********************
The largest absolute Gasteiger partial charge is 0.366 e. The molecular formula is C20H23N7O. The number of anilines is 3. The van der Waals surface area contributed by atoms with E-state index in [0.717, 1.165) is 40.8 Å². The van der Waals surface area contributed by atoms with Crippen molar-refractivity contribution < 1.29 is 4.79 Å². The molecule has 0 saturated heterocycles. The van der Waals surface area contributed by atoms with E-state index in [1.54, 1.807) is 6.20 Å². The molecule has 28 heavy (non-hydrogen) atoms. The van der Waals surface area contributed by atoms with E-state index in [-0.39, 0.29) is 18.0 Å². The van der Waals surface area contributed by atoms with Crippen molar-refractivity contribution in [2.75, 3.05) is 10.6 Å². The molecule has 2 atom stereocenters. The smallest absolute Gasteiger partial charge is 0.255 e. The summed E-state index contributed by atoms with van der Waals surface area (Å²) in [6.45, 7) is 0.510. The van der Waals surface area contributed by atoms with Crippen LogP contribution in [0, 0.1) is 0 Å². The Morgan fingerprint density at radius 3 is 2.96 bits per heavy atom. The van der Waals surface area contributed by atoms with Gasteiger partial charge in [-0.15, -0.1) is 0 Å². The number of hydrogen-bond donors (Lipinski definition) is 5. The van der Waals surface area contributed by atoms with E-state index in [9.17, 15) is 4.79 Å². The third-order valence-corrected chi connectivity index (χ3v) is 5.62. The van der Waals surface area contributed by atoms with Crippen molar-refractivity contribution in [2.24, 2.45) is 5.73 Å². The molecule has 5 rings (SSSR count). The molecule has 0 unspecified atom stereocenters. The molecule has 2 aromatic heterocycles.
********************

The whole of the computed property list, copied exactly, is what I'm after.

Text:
The largest absolute Gasteiger partial charge is 0.366 e. The molecular formula is C20H23N7O. The number of anilines is 3. The van der Waals surface area contributed by atoms with E-state index in [0.717, 1.165) is 40.8 Å². The van der Waals surface area contributed by atoms with Crippen molar-refractivity contribution < 1.29 is 4.79 Å². The molecule has 0 saturated heterocycles. The van der Waals surface area contributed by atoms with E-state index in [1.54, 1.807) is 6.20 Å². The molecule has 28 heavy (non-hydrogen) atoms. The van der Waals surface area contributed by atoms with E-state index in [-0.39, 0.29) is 18.0 Å². The van der Waals surface area contributed by atoms with Crippen molar-refractivity contribution in [2.75, 3.05) is 10.6 Å². The molecule has 2 atom stereocenters. The smallest absolute Gasteiger partial charge is 0.255 e. The summed E-state index contributed by atoms with van der Waals surface area (Å²) in [6.45, 7) is 0.510. The van der Waals surface area contributed by atoms with Crippen LogP contribution in [0, 0.1) is 0 Å². The Morgan fingerprint density at radius 3 is 2.96 bits per heavy atom. The van der Waals surface area contributed by atoms with Gasteiger partial charge in [-0.15, -0.1) is 0 Å². The number of hydrogen-bond donors (Lipinski definition) is 5. The van der Waals surface area contributed by atoms with E-state index in [9.17, 15) is 4.79 Å². The third-order valence-corrected chi connectivity index (χ3v) is 5.62. The van der Waals surface area contributed by atoms with Crippen molar-refractivity contribution in [2.24, 2.45) is 5.73 Å². The molecule has 5 rings (SSSR count). The molecule has 0 unspecified atom stereocenters. The molecule has 2 aromatic heterocycles.